Despite the fact that the 50/30/20 rule is known to many and seems like a rather old recommendation for financial literacy. it was invented not so long ago — only 17 years ago. In 2005, US Senator Elizabeth Warren and her daughter Amelia published the book Money Plan for Life, where the 50/30/20 budget rule was first clearly stated.
Interesting! According to the author of the book, the 50/30/20 savings rule allowed her to save money for education at George Washington University, successfully receive a bachelor’s degree in speech pathology from the University of Houston and then get a master’s degree in law from Rutgers University.
Let’s see what the essence of this rule is and how to use it!
So, budgeting 50/30/20 means that you need to divide all your income into three parts — 50% for basic needs, 20% for savings, and 30% for random wishes. Such financial management will allow not only to avoid debt, but also to effectively accumulate capital.
50% — For needs
This category includes obligatory expenses: bills for an apartment, utilities, loans, public transport, as well as things without which you cannot survive. The latter typically refers to:
- clothing, etc.
Sometimes life, health and property insurance are added to the list.
30% — For the wishlist
Under the 50/20/30 rule, the last category includes bonuses that make life more enjoyable, more fun, and more varied. A person definitely won’t die without them — you can live without a Netflix or YouTube subscription, restaurants or a new bag.
Unlike needs, these additional wishes are easier to manage. For example, you can buy a subscription to a trendy fitness center, or you can choose a simpler gym or even do sports at home. Or instead of going to an expensive Italian restaurant, just make risotto at home.
20% — For savings
And finally, when using the 50/20/30 budget recommendation, remember to set aside 20% of your income. First of all, it is worth saving for a safety net (the amount on which you can live for about six months without income or repay major unexpected expenses). After accumulating the required amount, you can switch to saving for large purchases or even investments, such as bank deposits, stock exchange or even cryptocurrency assets.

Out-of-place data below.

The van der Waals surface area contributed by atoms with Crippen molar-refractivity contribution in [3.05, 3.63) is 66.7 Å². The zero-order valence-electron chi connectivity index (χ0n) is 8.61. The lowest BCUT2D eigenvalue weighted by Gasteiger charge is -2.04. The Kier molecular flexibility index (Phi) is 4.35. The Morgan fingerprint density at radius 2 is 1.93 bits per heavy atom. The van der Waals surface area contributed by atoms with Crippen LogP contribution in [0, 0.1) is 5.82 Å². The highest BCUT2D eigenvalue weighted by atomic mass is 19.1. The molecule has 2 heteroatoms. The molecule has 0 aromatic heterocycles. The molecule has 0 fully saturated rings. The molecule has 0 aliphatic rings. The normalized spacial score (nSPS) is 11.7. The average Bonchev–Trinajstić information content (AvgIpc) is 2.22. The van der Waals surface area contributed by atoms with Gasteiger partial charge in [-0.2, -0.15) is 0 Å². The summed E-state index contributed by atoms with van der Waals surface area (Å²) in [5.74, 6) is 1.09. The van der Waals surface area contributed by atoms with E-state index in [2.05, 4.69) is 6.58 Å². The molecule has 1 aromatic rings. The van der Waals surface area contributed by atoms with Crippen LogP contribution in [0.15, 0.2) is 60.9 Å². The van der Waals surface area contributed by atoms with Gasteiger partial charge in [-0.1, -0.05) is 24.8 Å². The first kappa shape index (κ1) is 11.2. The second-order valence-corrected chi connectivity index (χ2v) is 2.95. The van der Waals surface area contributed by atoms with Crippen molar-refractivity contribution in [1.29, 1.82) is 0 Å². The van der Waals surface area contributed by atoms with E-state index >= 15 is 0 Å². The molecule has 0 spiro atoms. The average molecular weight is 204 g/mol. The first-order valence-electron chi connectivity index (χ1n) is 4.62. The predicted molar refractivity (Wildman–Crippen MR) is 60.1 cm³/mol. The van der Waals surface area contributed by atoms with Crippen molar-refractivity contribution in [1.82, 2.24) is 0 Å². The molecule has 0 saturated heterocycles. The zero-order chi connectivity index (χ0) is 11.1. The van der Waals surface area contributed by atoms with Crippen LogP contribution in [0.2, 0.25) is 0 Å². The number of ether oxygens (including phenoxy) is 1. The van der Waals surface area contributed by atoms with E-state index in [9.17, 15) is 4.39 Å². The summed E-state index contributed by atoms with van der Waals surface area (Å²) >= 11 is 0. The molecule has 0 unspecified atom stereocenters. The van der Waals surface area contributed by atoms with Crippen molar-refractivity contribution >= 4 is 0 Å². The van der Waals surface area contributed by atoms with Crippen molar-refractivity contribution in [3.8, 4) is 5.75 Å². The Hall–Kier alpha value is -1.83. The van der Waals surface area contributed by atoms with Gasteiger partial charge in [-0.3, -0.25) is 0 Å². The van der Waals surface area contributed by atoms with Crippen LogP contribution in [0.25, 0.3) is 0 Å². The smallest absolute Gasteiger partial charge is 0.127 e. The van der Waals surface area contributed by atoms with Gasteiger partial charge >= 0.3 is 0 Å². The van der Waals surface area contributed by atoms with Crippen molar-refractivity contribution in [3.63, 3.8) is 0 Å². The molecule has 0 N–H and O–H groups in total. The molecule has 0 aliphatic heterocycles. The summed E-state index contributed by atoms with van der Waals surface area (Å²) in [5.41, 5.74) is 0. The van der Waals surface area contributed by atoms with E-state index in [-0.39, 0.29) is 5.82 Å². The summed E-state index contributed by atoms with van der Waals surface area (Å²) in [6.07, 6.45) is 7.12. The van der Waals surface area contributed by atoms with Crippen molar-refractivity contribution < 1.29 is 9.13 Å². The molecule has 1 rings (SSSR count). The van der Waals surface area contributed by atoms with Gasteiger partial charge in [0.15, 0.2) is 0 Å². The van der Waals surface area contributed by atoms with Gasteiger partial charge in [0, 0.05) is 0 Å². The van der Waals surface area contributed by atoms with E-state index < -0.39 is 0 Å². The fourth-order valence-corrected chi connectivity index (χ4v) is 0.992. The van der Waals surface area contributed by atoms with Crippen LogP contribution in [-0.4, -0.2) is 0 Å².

How to implement this rule?
If you decide to figure out what is the 50/30/20 rule and how to use it effectively, follow these steps:
- Calculate your monthly income, taking into account regular salary, stock dividends, part-time jobs, and all potential sources of funds.
- Re-allocate expenses to the new budget. Calculate exactly how much you can spend on basic needs list, wish list and savings.
- Figure out whether you can optimize your desires to spend less on unnecessary things and save more.
And, of course, don’t get carried away with keeping score. Even if you are roughly following a 50/30/20 budget recommendation, you will immediately notice how effectively it gets to manage general income.
What risks does the 50/30/20 rule have?
If you are going to use the 50/20/30 rule calculator, you should take into account some risks:
- Not everyone has enough income to save 20% without compromising quality of life — for example, if you spend more than 50% on basic expenses, then the share of savings can be slightly reduced (up to 10-15%);
- It’s easy enough to “deceive” yourself by distributing expenses — for example, food is clearly one of the basic needs, but the menu can be very different (you definitely can’t do without full breakfasts, dinners and suppers, but beer and chips for a football match are obviously on the wishlist);
- The share of savings should depend on the ultimate goal (if you are saving for a house or a car, then 20% is unlikely to be enough, and you will have to save up to 30%).
That is, even a rule as basic and simple as 50/30/20 requires attention for the analysis of individual needs and optimization for a certain lifestyle and circumstances.